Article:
Specimen collection – one of conservationists’ trickier issues

Conservation can be a contradictory thing at times. Like many people, I first got involved in conservation because of a love of wildlife and wild spaces. Over the years I have been involved in lots of practical conservation activities all over the country and it’s amazing how often those events have seemed to run counter to the ethos of preservation. For every activity of planting or creating habitat, there were half a dozen occasions of cutting down trees and scrub, clearing plants, scything grass… Often the results seemed destructive at first, but over time the longer-term benefits became apparent as biodiversity on the sites flourished. One of the most challenging aspects of conservation work is taking specimens.

OK, so what’s a specimen?

A specimen is a biological sample, where an organism (usually an invertebrate) is collected in the field, preserved and then keyed out under the microscope to identify which species it is. Keying-out is the process used to identify an organism by asking a series of questions about it. A simple example is shown below for identifying female flower bees in the UK:

1.a Individual has orange hairs at the tip of the abdomen
Anthophora furcata
1.b Individual does not have orange hairs at the tip of the abdomen
Question 2
2.a Individual has green eyes
Question 3
2.b Individual does not have green eyes
Question 4
3.a Face is partially yellow
Anthophora bimaculata
3.b Face is completely black
Anthophora quadrimaculata
4.a Apical spurs of hind tibiae blackish
Anthophora plumipes
4.b Apical spurs of hind tibiae reddish
Anthophora retusa

Often the earlier questions are easily answered in the field but as the key gets into more minute detail these may need examination under a microscope to provide a correct ID.

Taking specimens in this way allows us to see which organisms are present at a site. This gives us lots of information on the habitat quality, that we can benchmark against the country as a whole to see what value we have, and ultimately to enable us to identify sites to try and protect from development.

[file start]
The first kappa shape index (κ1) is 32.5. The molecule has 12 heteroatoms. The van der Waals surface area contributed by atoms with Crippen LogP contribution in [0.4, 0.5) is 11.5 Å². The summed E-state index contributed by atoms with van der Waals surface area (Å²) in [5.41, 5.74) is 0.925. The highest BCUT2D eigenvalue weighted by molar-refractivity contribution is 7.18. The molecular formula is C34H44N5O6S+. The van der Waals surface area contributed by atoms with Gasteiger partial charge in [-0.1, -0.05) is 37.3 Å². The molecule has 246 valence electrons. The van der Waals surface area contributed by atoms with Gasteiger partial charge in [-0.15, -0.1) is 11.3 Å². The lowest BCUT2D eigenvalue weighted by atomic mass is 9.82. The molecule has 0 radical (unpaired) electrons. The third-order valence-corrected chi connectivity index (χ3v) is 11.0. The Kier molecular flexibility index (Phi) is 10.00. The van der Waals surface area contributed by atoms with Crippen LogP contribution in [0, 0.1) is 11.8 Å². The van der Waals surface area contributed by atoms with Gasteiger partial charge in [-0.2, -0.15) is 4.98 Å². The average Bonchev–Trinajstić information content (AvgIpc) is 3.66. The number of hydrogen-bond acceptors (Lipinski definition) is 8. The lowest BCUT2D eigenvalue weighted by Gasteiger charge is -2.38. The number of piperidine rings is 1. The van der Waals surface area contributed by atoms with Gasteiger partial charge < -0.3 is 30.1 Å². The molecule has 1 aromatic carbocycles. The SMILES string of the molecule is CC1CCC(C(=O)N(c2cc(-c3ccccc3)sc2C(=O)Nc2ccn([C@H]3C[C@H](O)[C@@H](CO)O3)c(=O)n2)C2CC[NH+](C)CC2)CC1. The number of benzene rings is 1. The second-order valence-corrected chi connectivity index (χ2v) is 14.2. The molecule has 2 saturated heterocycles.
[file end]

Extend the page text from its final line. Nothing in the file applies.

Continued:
Wait, hang on, so you’re killing them? Why would you do that? Aren’t you supposed to be conserving wildlife?

This is one of those times when the whole process seems to run against the principles of conservation! The reason for taking specimens is that a large number of invertebrates can’t be identified at a species level from photographs or examination in the field. You will often need to examine microscopic details of, for instance, the insect’s thorax or its genitals (biologists are a strange lot) to determine what you’ve found. One of EWG’s core aims is to identify the biodiversity of the borough and without specimens much of what is out there will not be identifiable.

You mention invertebrates but what about birds and mammals?

Fortunately, in the UK there is no need to take specimens of any vertebrates – all species can be identified in the field with the right photographs or recordings. Many vertebrates are protected and we would be in breach of the law if we collected them.

OK, so it’s just invertebrates then… But why not just leave them alone? Isn’t this just like Victorian butterfly collectors?

The reason biologists need to take specimens is to determine which animals are present in an ecosystem. If we didn’t take specimens most species could never be identified. In the UK the vast majority of biodiversity is invertebrate life, and even if you have no interest in invertebrates in their own right (you really should, they are amazing animals) they form vital food sources for many of our more glamorous animals, as well as being involved in vital ecosystem functions such as pollination, breakdown of waste and recycling of nutrients.

By taking samples we can see which species are expanding their ranges and populations and which are declining; this gives us vital information about the health of our ecosystems. Victorian collectors were often interested in creating private collections for their entertainment; nowadays biologists feed their records into national databases, which other scientists and members of the public can access to see how different species are coping in 21st-century Britain.

Well fine, but I’ve taken pictures of plenty of insects and people have identified them for me. Why not use pictures?

There are many species of invertebrates (especially the larger ones) which can be identified with good pictures or from examination in the field. Where this is possible, there is no need to collect specimens. Unfortunately, a significant number cannot be reliably identified except under lab conditions and this varies from group to group. Most butterflies are identifiable in the field, but there are thousands of species of parasitic wasps in the UK that are impossible to ID this way. The advent of DNA analysis has made things even more complicated as it has revealed the existence of several cryptic species which are visually identical and so need their DNA sampled to determine what they are.